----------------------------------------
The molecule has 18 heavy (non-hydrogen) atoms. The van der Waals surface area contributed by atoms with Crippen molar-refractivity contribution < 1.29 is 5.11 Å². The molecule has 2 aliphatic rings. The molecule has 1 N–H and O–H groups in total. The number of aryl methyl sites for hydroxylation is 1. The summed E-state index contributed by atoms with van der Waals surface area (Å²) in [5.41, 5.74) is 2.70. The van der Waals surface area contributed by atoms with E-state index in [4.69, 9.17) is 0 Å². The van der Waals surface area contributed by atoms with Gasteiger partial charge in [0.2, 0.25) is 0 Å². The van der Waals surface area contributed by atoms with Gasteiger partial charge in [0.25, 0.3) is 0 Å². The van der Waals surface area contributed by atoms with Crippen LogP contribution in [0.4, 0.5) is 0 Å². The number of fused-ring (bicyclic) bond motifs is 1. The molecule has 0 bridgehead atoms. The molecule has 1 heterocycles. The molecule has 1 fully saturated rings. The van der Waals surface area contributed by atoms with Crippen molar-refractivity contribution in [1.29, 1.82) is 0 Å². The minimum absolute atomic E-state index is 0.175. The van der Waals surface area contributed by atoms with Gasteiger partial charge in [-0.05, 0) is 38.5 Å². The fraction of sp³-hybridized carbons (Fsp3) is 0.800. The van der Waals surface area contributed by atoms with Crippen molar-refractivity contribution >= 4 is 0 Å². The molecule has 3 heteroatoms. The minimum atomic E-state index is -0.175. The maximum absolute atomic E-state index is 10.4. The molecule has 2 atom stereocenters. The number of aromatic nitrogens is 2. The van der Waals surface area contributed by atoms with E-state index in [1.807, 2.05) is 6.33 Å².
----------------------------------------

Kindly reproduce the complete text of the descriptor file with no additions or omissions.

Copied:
The molecule has 18 heavy (non-hydrogen) atoms. The van der Waals surface area contributed by atoms with Crippen molar-refractivity contribution < 1.29 is 5.11 Å². The molecule has 2 aliphatic rings. The molecule has 1 N–H and O–H groups in total. The number of aryl methyl sites for hydroxylation is 1. The summed E-state index contributed by atoms with van der Waals surface area (Å²) in [5.41, 5.74) is 2.70. The van der Waals surface area contributed by atoms with E-state index in [4.69, 9.17) is 0 Å². The van der Waals surface area contributed by atoms with Gasteiger partial charge in [0.2, 0.25) is 0 Å². The van der Waals surface area contributed by atoms with Gasteiger partial charge in [0.25, 0.3) is 0 Å². The van der Waals surface area contributed by atoms with Crippen LogP contribution in [0.4, 0.5) is 0 Å². The number of fused-ring (bicyclic) bond motifs is 1. The molecule has 0 bridgehead atoms. The molecule has 1 heterocycles. The molecule has 1 fully saturated rings. The van der Waals surface area contributed by atoms with Crippen molar-refractivity contribution in [1.29, 1.82) is 0 Å². The minimum absolute atomic E-state index is 0.175. The van der Waals surface area contributed by atoms with Gasteiger partial charge in [-0.05, 0) is 38.5 Å². The fraction of sp³-hybridized carbons (Fsp3) is 0.800. The van der Waals surface area contributed by atoms with Crippen molar-refractivity contribution >= 4 is 0 Å². The molecule has 3 heteroatoms. The minimum atomic E-state index is -0.175. The maximum absolute atomic E-state index is 10.4. The molecule has 2 atom stereocenters. The number of aromatic nitrogens is 2. The van der Waals surface area contributed by atoms with E-state index in [1.807, 2.05) is 6.33 Å².